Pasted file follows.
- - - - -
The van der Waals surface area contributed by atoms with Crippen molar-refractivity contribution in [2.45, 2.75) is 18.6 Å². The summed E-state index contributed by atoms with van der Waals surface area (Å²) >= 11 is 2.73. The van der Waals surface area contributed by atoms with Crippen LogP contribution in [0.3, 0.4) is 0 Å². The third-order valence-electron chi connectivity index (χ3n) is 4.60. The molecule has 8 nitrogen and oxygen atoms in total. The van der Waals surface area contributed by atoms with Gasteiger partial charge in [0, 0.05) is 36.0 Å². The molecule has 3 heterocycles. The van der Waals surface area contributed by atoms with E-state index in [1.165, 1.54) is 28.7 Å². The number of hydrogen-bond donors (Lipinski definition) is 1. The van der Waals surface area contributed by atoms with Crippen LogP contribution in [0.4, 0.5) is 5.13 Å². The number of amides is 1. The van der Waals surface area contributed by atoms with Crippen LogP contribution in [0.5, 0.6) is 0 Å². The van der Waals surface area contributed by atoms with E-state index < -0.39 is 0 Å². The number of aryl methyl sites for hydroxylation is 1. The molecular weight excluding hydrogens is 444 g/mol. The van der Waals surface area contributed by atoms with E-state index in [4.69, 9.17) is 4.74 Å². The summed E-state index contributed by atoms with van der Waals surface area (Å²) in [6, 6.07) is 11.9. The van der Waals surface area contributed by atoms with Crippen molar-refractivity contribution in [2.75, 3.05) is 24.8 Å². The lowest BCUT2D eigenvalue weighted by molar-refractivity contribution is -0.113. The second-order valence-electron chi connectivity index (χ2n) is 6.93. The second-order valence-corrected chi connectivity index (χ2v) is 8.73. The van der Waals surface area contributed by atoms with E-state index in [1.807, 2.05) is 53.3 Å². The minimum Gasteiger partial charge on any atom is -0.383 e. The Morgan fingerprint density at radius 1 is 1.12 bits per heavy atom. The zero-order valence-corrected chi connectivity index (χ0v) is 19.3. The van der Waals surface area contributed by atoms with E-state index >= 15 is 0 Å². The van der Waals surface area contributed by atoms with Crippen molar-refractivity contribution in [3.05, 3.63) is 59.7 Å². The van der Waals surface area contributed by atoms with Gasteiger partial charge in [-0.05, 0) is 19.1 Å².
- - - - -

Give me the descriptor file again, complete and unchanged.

The van der Waals surface area contributed by atoms with Crippen molar-refractivity contribution in [2.45, 2.75) is 18.6 Å². The summed E-state index contributed by atoms with van der Waals surface area (Å²) >= 11 is 2.73. The van der Waals surface area contributed by atoms with Crippen LogP contribution in [0.3, 0.4) is 0 Å². The third-order valence-electron chi connectivity index (χ3n) is 4.60. The molecule has 8 nitrogen and oxygen atoms in total. The van der Waals surface area contributed by atoms with Gasteiger partial charge in [0, 0.05) is 36.0 Å². The molecule has 3 heterocycles. The van der Waals surface area contributed by atoms with E-state index in [1.165, 1.54) is 28.7 Å². The number of hydrogen-bond donors (Lipinski definition) is 1. The van der Waals surface area contributed by atoms with Crippen LogP contribution in [0.4, 0.5) is 5.13 Å². The number of amides is 1. The van der Waals surface area contributed by atoms with Crippen LogP contribution in [0.5, 0.6) is 0 Å². The van der Waals surface area contributed by atoms with E-state index < -0.39 is 0 Å². The number of aryl methyl sites for hydroxylation is 1. The molecular weight excluding hydrogens is 444 g/mol. The van der Waals surface area contributed by atoms with E-state index in [4.69, 9.17) is 4.74 Å². The summed E-state index contributed by atoms with van der Waals surface area (Å²) in [6, 6.07) is 11.9. The van der Waals surface area contributed by atoms with Crippen molar-refractivity contribution in [2.75, 3.05) is 24.8 Å². The lowest BCUT2D eigenvalue weighted by molar-refractivity contribution is -0.113. The second-order valence-electron chi connectivity index (χ2n) is 6.93. The second-order valence-corrected chi connectivity index (χ2v) is 8.73. The van der Waals surface area contributed by atoms with E-state index in [1.807, 2.05) is 53.3 Å². The minimum Gasteiger partial charge on any atom is -0.383 e. The Morgan fingerprint density at radius 1 is 1.12 bits per heavy atom. The zero-order valence-corrected chi connectivity index (χ0v) is 19.3. The van der Waals surface area contributed by atoms with E-state index >= 15 is 0 Å². The van der Waals surface area contributed by atoms with Crippen molar-refractivity contribution in [3.05, 3.63) is 59.7 Å². The van der Waals surface area contributed by atoms with Gasteiger partial charge in [-0.05, 0) is 19.1 Å².